In this case the High Court considered a judicial review application in respect of an FRC investigation. It appears that the courts will be unwilling to extend much sympathy where firms seek to speed up FRC investigations by means of judicial review.

In this case the High Court rejected an attempt by Baker Tilly (and two of its audit partners)   to judicially review an FRC decision to deliver a Formal Complaint relating to Baker Tilly’s audit work in respect of Tanfield Group Plc and two of its subsidiaries.

Tanfield Group was significantly affected by exposure to the US residential construction market following the economic downturn in 2008. The FRC considered whether impairment provisions made in 2008 should have been put in place one year earlier.

Baker Tilly had first been notified of an investigation into its conduct in September 2009, yet a Formal Complaint was not served on them until 3 June 2014 – so it is therefore easy to sympathise with its frustration at the delay. It faced the unenviable decision of defending disciplinary proceedings which it considered to be ill-founded (and possibly not recovering costs even if the defence was successful) – or seeking judicial review of the regulator’s decision to raise a Formal Complaint (with the associated difficult test premised on illegality or irrationality).

The process of raising a Formal Complaint is a precursor to a hearing by the independent Disciplinary Tribunal of the FRC. The Formal Complaint raised in June 2014 included allegations that in signing off Tanfield Group’s financial statements: (i) insufficient evidence was obtained to support the conclusions that no material errors existed; and (ii) there was a failure to adequately review and discuss audit evidence.

Baker Tilly sought to judicially review the Formal Complaint on the grounds that:

  • guidance on the delivery of Formal Complaints issued by the FRC in July 2013 was unlawful, in that it supports a legally erroneous approach to “misconduct” and contains a misdirection as to what is capable of being “serious misconduct”
  • the decision to deliver the Formal Complaint was flawed by a “fundamentally erroneous approach” to the legal meaning of “misconduct” within the FRC’s disciplinary scheme relating to accountants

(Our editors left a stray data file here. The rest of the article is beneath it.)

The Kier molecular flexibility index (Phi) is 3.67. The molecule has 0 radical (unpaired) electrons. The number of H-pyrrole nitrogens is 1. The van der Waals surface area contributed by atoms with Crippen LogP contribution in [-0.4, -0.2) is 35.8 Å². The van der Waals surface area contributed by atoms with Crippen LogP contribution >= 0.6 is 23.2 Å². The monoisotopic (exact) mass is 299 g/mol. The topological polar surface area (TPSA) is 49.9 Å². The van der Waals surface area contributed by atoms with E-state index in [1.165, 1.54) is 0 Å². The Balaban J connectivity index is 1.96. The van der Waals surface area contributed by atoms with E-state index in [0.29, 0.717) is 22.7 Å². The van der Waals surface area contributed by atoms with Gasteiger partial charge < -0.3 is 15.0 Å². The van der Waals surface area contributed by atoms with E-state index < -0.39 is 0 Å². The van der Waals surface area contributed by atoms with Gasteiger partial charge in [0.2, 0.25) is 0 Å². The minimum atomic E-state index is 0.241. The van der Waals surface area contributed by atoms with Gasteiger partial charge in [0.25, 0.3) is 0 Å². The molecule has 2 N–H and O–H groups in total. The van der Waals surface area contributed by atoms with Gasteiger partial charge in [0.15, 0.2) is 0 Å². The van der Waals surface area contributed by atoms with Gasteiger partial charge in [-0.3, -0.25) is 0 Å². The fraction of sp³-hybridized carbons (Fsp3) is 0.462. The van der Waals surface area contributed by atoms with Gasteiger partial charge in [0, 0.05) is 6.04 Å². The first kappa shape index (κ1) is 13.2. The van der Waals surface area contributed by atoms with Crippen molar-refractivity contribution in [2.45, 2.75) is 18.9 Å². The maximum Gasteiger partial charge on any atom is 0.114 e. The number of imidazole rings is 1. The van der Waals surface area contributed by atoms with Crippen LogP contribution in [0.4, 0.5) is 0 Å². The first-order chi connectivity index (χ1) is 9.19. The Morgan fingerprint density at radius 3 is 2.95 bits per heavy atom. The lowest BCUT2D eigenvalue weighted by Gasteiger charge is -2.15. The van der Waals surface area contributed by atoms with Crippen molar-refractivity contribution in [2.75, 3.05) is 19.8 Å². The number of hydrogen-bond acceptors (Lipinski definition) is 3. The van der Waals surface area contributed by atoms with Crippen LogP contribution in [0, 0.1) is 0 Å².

• the public interest test which had to be satisfied before a Formal Complaint could be delivered was flawed by errors of law, in particular because of the long delay before it was raised.

Mr Justice Singh, in handing down judgment on 19 May 2015, rejected all three grounds of complaint. The Court determined that there had been no demonstration that the Guidance was “inherently and necessarily unlawful” and that this aspect of the challenge was premised on ignoring them context of certain paragraphs of the Guidance (trying to infer that issues concerning the public interest test were relevant to the evidential test).

The judgment went on to state that:

“Having regard to all relevant matters, including the Guidance, the Executive Counsel came  to the view that the alleged misconduct was “serious”. The Claimants disagree with that view. However, I am unable to regard it as being irrational or otherwise unlawful … public interest considerations are par excellence matters for the evaluation by the relevant decision makers”.

Finally, the Court concluded that it was wrong as a matter of principle that the judicial review had been instigated in the first place. Five factors were set out in support of this conclusion:

  • such cases should be determined by the Disciplinary Tribunal, which is the expert in the field (and if necessary and appropriate its decisions can be appealed)
  • it is undesirable in principle that the public interest should be impeded by delaying proceedings before the Tribunal in such cases
  • the Tribunal would have the opportunity to consider evidence in full and hear live evidence – something the Court in judicial review proceedings was not equipped to do
  • if there was an abuse of process, the Tribunal has jurisdiction to stay proceedings
  • although the Claimants sought to argue that there was no alternative remedy other than judicial review proceedings, because costs were not available to the successful Defendant who was subject to Disciplinary Tribunal proceedings, it was noted that the Tribunal does in fact have the power to order costs (even though costs will not necessarily follow the event).


This case demonstrates the difficulty that can be encountered in attempting to short cut (or even just speed up) disciplinary proceedings. Whilst the process of a regulatory investigation can be extremely frustrating, the courts are unlikely to look favourably on a challenge outside the parameters of the relevant disciplinary scheme.